Statistics (how often something gets forwarded, the number of young people with devices with no privacy settings enabled, the number of crimes against children through use of social media, the long-term and LEGAL repercussions of doing something “funny” now, etc, etc, etc……) are more shocking than you can even imagine and there is NO way we can adequately express this. There are more social media sites, gaming locations, chat rooms, etc than any one of us in the room could imagine. There seems to be something new every day and half of the stuff they talked about most of us had never even heard of. So, how do we protect our kids if we don’t even know where they are spending their time??? We are sooooo glad we encouraged parents to attend this meeting with their daughters, on the urging of our presenters. So much information to absorb and no way to relay in any way as impactful as having the information come at you first hand….scenarios based on actual investigations, conversation with an officer who spends his time all day, every day with kids our own girls’ ages, public servants whose job it is to protect our kids telling us as parents how to do a better job at doing just that, too!
The easiest way to summarize what we learned is:STOP-THINK-CONNECT
Take security precautions, understand the consequences of your actions and behaviors and enjoy the benefits of the Internet.
STOP: Before you use the Internet, take time to understand the risks and learn how to spot potential problems.
THINK: Take a moment to be certain the path ahead is clear. Watch for warning signs and consider how your actions online could impact your safety, or your family’s.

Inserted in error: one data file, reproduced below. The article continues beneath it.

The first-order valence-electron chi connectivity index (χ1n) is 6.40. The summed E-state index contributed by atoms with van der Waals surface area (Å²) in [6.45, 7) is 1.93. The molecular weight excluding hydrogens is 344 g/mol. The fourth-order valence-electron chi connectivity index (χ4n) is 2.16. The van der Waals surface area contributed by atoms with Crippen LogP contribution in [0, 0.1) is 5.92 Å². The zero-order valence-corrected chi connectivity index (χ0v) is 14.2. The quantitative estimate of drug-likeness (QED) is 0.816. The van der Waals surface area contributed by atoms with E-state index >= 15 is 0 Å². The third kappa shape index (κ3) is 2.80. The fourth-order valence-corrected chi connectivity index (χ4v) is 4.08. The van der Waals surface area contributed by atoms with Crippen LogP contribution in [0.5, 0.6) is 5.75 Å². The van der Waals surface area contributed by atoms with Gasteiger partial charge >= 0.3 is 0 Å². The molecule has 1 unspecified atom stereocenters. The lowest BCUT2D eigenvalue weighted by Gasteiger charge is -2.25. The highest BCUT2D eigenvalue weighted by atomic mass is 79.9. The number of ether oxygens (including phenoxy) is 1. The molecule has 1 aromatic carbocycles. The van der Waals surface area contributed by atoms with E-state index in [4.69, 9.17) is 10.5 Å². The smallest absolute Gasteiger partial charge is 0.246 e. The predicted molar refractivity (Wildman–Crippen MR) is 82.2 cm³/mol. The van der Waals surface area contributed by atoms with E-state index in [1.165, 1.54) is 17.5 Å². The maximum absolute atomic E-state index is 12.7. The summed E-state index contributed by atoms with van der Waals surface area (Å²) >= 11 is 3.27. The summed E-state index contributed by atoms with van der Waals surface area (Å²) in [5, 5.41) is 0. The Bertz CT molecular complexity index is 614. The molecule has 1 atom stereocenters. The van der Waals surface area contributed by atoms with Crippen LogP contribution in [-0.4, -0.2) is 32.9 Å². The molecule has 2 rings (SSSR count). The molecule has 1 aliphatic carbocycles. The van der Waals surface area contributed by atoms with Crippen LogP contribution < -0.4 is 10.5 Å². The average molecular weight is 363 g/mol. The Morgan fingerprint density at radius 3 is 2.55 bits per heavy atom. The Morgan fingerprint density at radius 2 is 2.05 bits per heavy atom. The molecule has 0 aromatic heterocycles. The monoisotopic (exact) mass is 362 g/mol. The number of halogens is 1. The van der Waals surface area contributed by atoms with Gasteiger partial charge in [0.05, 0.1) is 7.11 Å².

CONNECT: Enjoy the Internet with greater confidence, knowing you’ve taken the right steps to safeguard yourself and your computer.
Protect yourself and help keep the web a safer place for everyone.
The biggest message and take away is that being online, connected to devices, is an inevitability of our lives. It is super easy to overshare, mess up, embarrass or get into serious trouble. There are risks and this is a truth we can not deny. The best tool we have for safety is COMMUNICATION and our BRAINS!! Kids need to talk to their parents (a trusted adult) at every step of their learning and access. Parents need to be comfortable having the hard conversations!
Of course our troop earns their Internet Safety badge, and touched on several of the topics for their Journey work, for sitting through this program but what they learned is ever so much more important than a piece of iron-on fabric and hopefully it sticks with them FOREVER!
It is our understanding that the presentation was not just an “off the shelf – this is what we do for EVERYONE” presentation and surprisingly we were one of the first (if not the first) youth organization, in our town, to ask for it. There is absolutely NO WAY we could have done it nearly as informatively, succinctly and impressively. We are extremely grateful to these members of the GJPD who took time out of their busy schedules to prepare the presentation for us and for taking more than 3 hours out of their personal time, on a weekend, to spend with us!
Even in an ever changing, technologically advancing world, kids are still kids…it is our job to protect this innocence!
Parents were given a couple of handouts to help continue these discussions with their girls. Resources can be found at OnGuardOnline.gov and stop.think.connect